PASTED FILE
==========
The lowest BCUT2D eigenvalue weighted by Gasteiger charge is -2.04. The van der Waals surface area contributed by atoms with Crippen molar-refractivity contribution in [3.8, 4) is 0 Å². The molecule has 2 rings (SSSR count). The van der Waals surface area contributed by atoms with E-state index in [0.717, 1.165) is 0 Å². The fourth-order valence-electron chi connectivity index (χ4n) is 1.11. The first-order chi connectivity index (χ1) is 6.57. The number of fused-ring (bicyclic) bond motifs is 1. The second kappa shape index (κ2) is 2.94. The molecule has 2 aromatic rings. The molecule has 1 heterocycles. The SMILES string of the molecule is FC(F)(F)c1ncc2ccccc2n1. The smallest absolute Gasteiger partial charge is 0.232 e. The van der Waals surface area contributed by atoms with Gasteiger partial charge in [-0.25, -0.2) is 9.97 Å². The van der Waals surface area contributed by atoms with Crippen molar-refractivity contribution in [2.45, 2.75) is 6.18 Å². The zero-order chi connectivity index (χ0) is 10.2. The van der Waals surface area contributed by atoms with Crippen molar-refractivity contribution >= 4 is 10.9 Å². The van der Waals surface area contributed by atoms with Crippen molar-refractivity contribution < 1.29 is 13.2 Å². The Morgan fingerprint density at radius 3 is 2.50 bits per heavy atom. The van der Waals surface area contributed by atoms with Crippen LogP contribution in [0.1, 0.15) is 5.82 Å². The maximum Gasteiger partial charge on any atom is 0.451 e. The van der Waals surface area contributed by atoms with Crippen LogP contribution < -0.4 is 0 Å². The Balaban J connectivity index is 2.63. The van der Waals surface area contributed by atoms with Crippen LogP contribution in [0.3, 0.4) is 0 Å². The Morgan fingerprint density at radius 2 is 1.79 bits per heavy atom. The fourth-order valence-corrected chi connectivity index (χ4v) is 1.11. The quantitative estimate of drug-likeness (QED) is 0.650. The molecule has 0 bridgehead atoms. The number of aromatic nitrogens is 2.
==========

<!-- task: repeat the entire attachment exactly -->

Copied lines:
The lowest BCUT2D eigenvalue weighted by Gasteiger charge is -2.04. The van der Waals surface area contributed by atoms with Crippen molar-refractivity contribution in [3.8, 4) is 0 Å². The molecule has 2 rings (SSSR count). The van der Waals surface area contributed by atoms with E-state index in [0.717, 1.165) is 0 Å². The fourth-order valence-electron chi connectivity index (χ4n) is 1.11. The first-order chi connectivity index (χ1) is 6.57. The number of fused-ring (bicyclic) bond motifs is 1. The second kappa shape index (κ2) is 2.94. The molecule has 2 aromatic rings. The molecule has 1 heterocycles. The SMILES string of the molecule is FC(F)(F)c1ncc2ccccc2n1. The smallest absolute Gasteiger partial charge is 0.232 e. The van der Waals surface area contributed by atoms with Gasteiger partial charge in [-0.25, -0.2) is 9.97 Å². The van der Waals surface area contributed by atoms with Crippen molar-refractivity contribution in [2.45, 2.75) is 6.18 Å². The zero-order chi connectivity index (χ0) is 10.2. The van der Waals surface area contributed by atoms with Crippen molar-refractivity contribution >= 4 is 10.9 Å². The van der Waals surface area contributed by atoms with Crippen molar-refractivity contribution < 1.29 is 13.2 Å². The Morgan fingerprint density at radius 3 is 2.50 bits per heavy atom. The van der Waals surface area contributed by atoms with Crippen LogP contribution in [0.1, 0.15) is 5.82 Å². The maximum Gasteiger partial charge on any atom is 0.451 e. The van der Waals surface area contributed by atoms with Crippen LogP contribution < -0.4 is 0 Å². The Balaban J connectivity index is 2.63. The van der Waals surface area contributed by atoms with Crippen LogP contribution in [0.3, 0.4) is 0 Å². The Morgan fingerprint density at radius 2 is 1.79 bits per heavy atom. The fourth-order valence-corrected chi connectivity index (χ4v) is 1.11. The quantitative estimate of drug-likeness (QED) is 0.650. The molecule has 0 bridgehead atoms. The number of aromatic nitrogens is 2.